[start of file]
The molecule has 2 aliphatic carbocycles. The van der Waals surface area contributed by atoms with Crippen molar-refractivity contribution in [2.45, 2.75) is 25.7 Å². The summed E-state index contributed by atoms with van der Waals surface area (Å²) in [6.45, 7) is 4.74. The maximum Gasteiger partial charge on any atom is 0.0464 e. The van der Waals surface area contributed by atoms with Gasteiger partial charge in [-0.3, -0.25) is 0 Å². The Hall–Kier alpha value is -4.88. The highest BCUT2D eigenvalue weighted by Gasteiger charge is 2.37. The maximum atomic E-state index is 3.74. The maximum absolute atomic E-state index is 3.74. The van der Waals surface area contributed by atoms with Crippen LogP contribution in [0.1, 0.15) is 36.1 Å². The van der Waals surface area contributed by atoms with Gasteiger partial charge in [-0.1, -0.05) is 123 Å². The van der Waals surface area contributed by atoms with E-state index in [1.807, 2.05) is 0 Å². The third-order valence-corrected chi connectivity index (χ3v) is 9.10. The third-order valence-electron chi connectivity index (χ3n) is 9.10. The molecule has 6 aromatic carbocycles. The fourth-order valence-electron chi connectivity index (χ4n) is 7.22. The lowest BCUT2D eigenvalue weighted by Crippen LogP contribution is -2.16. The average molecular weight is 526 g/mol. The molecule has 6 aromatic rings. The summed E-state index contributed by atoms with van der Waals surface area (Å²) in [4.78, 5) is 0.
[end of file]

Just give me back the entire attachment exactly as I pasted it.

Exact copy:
The molecule has 2 aliphatic carbocycles. The van der Waals surface area contributed by atoms with Crippen molar-refractivity contribution in [2.45, 2.75) is 25.7 Å². The summed E-state index contributed by atoms with van der Waals surface area (Å²) in [6.45, 7) is 4.74. The maximum Gasteiger partial charge on any atom is 0.0464 e. The van der Waals surface area contributed by atoms with Gasteiger partial charge in [-0.3, -0.25) is 0 Å². The Hall–Kier alpha value is -4.88. The highest BCUT2D eigenvalue weighted by Gasteiger charge is 2.37. The maximum atomic E-state index is 3.74. The maximum absolute atomic E-state index is 3.74. The van der Waals surface area contributed by atoms with Crippen LogP contribution in [0.1, 0.15) is 36.1 Å². The van der Waals surface area contributed by atoms with Gasteiger partial charge in [-0.1, -0.05) is 123 Å². The van der Waals surface area contributed by atoms with E-state index in [1.807, 2.05) is 0 Å². The third-order valence-corrected chi connectivity index (χ3v) is 9.10. The third-order valence-electron chi connectivity index (χ3n) is 9.10. The molecule has 6 aromatic carbocycles. The fourth-order valence-electron chi connectivity index (χ4n) is 7.22. The lowest BCUT2D eigenvalue weighted by Crippen LogP contribution is -2.16. The average molecular weight is 526 g/mol. The molecule has 6 aromatic rings. The summed E-state index contributed by atoms with van der Waals surface area (Å²) in [4.78, 5) is 0.